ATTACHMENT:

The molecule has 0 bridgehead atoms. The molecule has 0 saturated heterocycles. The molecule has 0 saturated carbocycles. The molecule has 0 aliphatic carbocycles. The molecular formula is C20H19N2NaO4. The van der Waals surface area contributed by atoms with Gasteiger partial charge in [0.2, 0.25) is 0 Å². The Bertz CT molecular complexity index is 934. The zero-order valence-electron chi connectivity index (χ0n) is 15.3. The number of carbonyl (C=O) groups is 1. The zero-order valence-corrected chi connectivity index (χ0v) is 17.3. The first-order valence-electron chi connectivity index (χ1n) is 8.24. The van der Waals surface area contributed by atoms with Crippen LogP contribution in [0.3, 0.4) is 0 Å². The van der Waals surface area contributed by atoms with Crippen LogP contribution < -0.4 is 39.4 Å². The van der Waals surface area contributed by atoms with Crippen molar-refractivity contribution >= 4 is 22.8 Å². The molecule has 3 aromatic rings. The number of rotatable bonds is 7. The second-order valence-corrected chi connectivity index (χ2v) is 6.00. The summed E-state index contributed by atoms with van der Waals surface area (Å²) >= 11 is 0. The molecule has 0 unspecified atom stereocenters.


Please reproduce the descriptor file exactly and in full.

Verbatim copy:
The molecule has 0 bridgehead atoms. The molecule has 0 saturated heterocycles. The molecule has 0 saturated carbocycles. The molecule has 0 aliphatic carbocycles. The molecular formula is C20H19N2NaO4. The van der Waals surface area contributed by atoms with Gasteiger partial charge in [0.2, 0.25) is 0 Å². The Bertz CT molecular complexity index is 934. The zero-order valence-electron chi connectivity index (χ0n) is 15.3. The number of carbonyl (C=O) groups is 1. The zero-order valence-corrected chi connectivity index (χ0v) is 17.3. The first-order valence-electron chi connectivity index (χ1n) is 8.24. The van der Waals surface area contributed by atoms with Crippen LogP contribution in [0.3, 0.4) is 0 Å². The van der Waals surface area contributed by atoms with Crippen LogP contribution < -0.4 is 39.4 Å². The van der Waals surface area contributed by atoms with Crippen molar-refractivity contribution >= 4 is 22.8 Å². The molecule has 3 aromatic rings. The number of rotatable bonds is 7. The second-order valence-corrected chi connectivity index (χ2v) is 6.00. The summed E-state index contributed by atoms with van der Waals surface area (Å²) >= 11 is 0. The molecule has 0 unspecified atom stereocenters.